State of Cornwall in the National Context
Full transcript of Council Leader’s address to Full Council 25th July 2017
by Adam Paynter, Leader, Cornwall Council
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As members will be aware, the Leader’s State of Cornwall address was deferred from the Annual Council meeting until today to allow for the election of the Leader.
However, members will recall that the Chief Executive delivered a very honest Stewardship of the Council address at the meeting and I want to reiterate a number of the important points she made.
Without doubt the next four years will provide a set of challenges that only a strong and united Cornwall can conquer.
The scale of those challenges are so great that, irrespective of the make-up of the political administration, there has to be a team approach which transcends national politics in Cornwall’s best interest.
So what are those fundamental challenges…
- Firstly, it is evident population is growing and is expected to reach 633,000 by 2035; but growth isn’t consistent across Cornwall with the number of people living in popular coastal towns falling – Padstow and St Ives being prime examples where second home ownership is resulting in fewer all year round residents.
- Secondly, population change is having a profound impact on services; 1 in 4 of residents will be 65+ by 2019 and by 2025 36% of residents are expected to be living aged 85 and above.
- Thirdly, our settlement pattern presents challenges; 60% of our population live in key settlements of less than 3,000 people. Allied to the changes in age profile this raises profound questions about how we meet the future needs of residents in these isolated communities.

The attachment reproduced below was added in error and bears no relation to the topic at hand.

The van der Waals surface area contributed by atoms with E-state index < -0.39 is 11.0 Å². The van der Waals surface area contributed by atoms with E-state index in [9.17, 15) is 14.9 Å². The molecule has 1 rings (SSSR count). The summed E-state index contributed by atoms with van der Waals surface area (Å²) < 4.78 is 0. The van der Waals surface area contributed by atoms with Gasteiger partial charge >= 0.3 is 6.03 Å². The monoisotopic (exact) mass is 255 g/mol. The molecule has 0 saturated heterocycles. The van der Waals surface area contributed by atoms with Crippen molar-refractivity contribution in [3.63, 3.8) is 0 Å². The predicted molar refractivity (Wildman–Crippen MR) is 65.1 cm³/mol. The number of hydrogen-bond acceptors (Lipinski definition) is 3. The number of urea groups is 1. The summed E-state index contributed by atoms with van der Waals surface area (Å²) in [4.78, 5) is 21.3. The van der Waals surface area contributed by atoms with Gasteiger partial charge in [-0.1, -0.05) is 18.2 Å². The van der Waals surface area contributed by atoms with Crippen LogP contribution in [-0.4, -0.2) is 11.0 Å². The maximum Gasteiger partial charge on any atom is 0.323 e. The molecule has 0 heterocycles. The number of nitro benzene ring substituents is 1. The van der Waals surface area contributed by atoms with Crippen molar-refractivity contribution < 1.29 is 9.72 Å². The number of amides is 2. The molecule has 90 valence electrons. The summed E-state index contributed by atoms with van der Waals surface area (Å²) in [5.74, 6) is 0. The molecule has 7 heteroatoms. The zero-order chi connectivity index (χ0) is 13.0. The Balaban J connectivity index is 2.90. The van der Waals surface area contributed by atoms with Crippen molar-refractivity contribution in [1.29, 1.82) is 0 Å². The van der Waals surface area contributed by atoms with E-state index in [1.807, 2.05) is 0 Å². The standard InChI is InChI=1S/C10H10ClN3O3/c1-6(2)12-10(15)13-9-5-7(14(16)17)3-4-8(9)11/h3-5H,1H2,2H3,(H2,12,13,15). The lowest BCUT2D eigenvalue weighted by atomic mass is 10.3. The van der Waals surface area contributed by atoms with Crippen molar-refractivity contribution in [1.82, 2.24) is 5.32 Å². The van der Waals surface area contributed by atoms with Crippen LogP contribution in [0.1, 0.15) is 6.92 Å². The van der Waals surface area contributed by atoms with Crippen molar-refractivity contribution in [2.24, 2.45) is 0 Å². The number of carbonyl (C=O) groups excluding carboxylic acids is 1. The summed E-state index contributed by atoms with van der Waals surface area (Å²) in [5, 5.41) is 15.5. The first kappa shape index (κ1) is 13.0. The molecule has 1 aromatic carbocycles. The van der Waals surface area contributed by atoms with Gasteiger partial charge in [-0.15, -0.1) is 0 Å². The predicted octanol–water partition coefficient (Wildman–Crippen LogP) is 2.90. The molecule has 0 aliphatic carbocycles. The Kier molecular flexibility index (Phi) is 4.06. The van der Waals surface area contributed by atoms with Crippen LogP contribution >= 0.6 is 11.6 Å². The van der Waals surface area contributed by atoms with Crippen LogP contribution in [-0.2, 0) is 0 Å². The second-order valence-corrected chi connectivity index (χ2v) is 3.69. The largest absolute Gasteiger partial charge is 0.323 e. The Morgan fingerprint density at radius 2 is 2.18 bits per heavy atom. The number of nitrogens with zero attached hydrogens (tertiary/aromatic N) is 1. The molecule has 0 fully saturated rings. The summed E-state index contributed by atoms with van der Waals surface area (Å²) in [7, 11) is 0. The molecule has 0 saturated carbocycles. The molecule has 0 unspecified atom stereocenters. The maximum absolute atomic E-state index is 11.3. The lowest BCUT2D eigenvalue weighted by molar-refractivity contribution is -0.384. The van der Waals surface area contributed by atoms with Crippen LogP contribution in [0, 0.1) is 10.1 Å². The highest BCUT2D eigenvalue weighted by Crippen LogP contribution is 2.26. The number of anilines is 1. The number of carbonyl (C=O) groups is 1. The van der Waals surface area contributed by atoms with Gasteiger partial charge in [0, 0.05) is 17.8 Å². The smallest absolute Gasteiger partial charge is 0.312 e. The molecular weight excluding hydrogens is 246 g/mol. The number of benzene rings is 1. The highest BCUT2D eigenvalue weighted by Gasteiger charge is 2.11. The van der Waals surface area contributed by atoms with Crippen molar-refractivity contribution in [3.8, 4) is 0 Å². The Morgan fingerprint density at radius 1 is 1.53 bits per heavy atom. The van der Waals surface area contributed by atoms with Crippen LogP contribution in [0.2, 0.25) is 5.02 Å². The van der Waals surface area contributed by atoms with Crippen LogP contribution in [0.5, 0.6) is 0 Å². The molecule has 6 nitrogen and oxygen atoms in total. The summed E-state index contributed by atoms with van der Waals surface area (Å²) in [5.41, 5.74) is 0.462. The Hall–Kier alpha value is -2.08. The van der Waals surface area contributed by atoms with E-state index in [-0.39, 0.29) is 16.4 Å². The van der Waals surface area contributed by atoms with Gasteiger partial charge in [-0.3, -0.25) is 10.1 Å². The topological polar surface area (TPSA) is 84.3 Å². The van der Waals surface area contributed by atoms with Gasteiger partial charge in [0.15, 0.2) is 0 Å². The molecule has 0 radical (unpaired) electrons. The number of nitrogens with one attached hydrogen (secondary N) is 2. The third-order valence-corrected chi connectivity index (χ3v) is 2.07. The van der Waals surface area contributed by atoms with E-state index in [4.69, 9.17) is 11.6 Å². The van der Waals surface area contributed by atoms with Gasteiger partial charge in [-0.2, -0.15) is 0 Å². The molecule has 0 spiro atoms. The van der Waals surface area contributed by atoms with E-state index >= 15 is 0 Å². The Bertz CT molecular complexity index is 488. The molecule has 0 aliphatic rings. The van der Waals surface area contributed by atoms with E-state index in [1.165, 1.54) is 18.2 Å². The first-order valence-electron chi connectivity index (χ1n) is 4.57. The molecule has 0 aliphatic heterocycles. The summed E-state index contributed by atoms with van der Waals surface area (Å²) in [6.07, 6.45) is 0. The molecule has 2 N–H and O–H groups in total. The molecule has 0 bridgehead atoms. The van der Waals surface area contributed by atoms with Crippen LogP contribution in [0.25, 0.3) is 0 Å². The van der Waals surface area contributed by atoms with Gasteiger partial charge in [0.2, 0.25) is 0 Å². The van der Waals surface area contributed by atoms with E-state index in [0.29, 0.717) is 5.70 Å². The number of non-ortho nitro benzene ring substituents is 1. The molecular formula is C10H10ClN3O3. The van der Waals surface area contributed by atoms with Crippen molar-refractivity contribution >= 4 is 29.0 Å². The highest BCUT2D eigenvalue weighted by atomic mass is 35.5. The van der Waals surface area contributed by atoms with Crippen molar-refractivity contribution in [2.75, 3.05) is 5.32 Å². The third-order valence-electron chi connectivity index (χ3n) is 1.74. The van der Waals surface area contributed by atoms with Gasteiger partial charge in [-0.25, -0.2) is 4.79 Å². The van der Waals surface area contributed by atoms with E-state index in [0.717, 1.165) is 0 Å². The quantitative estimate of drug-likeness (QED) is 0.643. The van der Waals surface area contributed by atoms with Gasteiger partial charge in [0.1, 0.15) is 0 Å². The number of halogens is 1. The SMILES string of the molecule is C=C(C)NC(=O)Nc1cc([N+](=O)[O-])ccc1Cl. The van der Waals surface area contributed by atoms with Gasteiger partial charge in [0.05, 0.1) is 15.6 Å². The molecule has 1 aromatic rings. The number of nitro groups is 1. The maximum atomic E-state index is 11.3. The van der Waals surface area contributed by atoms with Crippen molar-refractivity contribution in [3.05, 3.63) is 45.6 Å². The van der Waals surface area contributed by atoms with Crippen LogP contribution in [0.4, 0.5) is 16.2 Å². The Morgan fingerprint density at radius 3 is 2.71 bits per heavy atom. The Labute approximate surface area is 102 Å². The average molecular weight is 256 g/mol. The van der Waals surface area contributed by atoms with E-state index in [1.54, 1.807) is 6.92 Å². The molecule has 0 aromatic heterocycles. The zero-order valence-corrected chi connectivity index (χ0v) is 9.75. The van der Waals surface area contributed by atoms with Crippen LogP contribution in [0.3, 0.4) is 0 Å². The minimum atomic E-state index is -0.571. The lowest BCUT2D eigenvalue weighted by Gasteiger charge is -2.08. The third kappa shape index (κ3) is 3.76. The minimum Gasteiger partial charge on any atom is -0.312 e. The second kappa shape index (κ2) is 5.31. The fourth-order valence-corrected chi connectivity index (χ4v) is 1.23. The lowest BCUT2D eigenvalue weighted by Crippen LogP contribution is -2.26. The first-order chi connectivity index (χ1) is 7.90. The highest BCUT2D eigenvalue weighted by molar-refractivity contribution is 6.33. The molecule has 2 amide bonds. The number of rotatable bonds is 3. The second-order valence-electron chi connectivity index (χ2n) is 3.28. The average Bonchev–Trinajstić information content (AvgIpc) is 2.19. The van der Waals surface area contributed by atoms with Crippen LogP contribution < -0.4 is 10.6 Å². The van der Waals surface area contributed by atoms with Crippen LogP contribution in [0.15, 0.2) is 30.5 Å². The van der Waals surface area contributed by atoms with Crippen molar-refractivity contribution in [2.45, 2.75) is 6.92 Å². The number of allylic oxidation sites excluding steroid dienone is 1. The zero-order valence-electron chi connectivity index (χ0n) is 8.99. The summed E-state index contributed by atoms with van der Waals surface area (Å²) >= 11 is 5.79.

- Fourthly, deprivation remains a persistent concern; Around 69,450 of Cornwall’s population live in the 20% most ‘deprived’ communities in England and 36,000 of households are calculated to be in fuel poverty.
- Finally, and somewhat sobering, despite investment our economy is still underperforming; just taking GVA per capita as an example, in 2015 Cornwall was ranked 37th out of 40 regions – the same ranking as in 1999!
In my view many of these challenges risk being intensified by the impact of Brexit on Cornwall.
That is why Cornwall needs to speak with a strong and united voice to ensure that the Brexit settlement supports Cornwall’s economy and doesn’t send it backwards.
We need to seize the opportunities provided by Brexit and call on the Government to adopt the principle of ‘double devolution’ to ensure that powers repatriated from the EU do not stop at Westminster, Stormont, Cardiff Bay and Holyrood – they also get devolved to Cornwall.
But to do so we need to be viewed by the Government as being credible and capable.
That means making sure every penny of the remaining EU funding is spent wisely and timely – and the dualling of the A30 at Temple and Higher Carblake is a very well-timed and prime example of Cornwall Council doing precisely that.